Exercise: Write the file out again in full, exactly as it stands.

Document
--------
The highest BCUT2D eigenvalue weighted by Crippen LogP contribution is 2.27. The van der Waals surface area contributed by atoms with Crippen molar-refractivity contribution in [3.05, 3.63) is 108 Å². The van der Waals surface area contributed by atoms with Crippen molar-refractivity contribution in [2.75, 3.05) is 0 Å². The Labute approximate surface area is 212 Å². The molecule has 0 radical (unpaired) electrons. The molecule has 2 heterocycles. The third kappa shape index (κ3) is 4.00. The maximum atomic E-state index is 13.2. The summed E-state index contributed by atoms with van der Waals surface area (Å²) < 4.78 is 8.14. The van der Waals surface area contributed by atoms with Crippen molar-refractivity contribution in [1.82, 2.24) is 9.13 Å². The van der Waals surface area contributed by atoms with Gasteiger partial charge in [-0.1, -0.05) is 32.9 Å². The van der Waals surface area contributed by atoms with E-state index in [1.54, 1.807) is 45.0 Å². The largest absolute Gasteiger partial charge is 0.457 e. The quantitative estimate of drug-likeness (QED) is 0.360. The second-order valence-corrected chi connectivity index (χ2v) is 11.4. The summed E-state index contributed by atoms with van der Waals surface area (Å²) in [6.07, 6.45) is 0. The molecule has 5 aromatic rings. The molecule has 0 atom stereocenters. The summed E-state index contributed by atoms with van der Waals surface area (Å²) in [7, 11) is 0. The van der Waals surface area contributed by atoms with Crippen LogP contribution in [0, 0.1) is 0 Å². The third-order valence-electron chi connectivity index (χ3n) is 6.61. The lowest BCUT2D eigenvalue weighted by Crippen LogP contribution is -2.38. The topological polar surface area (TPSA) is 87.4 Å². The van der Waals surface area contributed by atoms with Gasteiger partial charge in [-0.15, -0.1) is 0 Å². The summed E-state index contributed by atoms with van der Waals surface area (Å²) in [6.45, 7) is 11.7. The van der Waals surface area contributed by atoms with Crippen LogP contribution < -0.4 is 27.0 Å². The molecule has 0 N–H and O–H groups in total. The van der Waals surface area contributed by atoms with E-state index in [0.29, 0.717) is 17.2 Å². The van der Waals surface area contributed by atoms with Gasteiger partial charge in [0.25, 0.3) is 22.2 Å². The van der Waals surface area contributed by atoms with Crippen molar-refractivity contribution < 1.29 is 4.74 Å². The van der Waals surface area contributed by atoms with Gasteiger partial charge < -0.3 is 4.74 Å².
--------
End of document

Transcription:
The highest BCUT2D eigenvalue weighted by Crippen LogP contribution is 2.27. The van der Waals surface area contributed by atoms with Crippen molar-refractivity contribution in [3.05, 3.63) is 108 Å². The van der Waals surface area contributed by atoms with Crippen molar-refractivity contribution in [2.75, 3.05) is 0 Å². The Labute approximate surface area is 212 Å². The molecule has 0 radical (unpaired) electrons. The molecule has 2 heterocycles. The third kappa shape index (κ3) is 4.00. The maximum atomic E-state index is 13.2. The summed E-state index contributed by atoms with van der Waals surface area (Å²) < 4.78 is 8.14. The van der Waals surface area contributed by atoms with Crippen molar-refractivity contribution in [1.82, 2.24) is 9.13 Å². The van der Waals surface area contributed by atoms with Gasteiger partial charge in [-0.1, -0.05) is 32.9 Å². The van der Waals surface area contributed by atoms with E-state index in [1.54, 1.807) is 45.0 Å². The largest absolute Gasteiger partial charge is 0.457 e. The quantitative estimate of drug-likeness (QED) is 0.360. The second-order valence-corrected chi connectivity index (χ2v) is 11.4. The summed E-state index contributed by atoms with van der Waals surface area (Å²) in [6.07, 6.45) is 0. The molecule has 5 aromatic rings. The molecule has 0 atom stereocenters. The summed E-state index contributed by atoms with van der Waals surface area (Å²) in [7, 11) is 0. The van der Waals surface area contributed by atoms with Crippen LogP contribution in [0, 0.1) is 0 Å². The third-order valence-electron chi connectivity index (χ3n) is 6.61. The lowest BCUT2D eigenvalue weighted by Crippen LogP contribution is -2.38. The topological polar surface area (TPSA) is 87.4 Å². The van der Waals surface area contributed by atoms with Gasteiger partial charge in [-0.15, -0.1) is 0 Å². The summed E-state index contributed by atoms with van der Waals surface area (Å²) in [6.45, 7) is 11.7. The van der Waals surface area contributed by atoms with Crippen LogP contribution < -0.4 is 27.0 Å². The molecule has 0 N–H and O–H groups in total. The van der Waals surface area contributed by atoms with E-state index in [0.29, 0.717) is 17.2 Å². The van der Waals surface area contributed by atoms with Gasteiger partial charge in [0.25, 0.3) is 22.2 Å². The van der Waals surface area contributed by atoms with Crippen molar-refractivity contribution < 1.29 is 4.74 Å². The van der Waals surface area contributed by atoms with Gasteiger partial charge < -0.3 is 4.74 Å².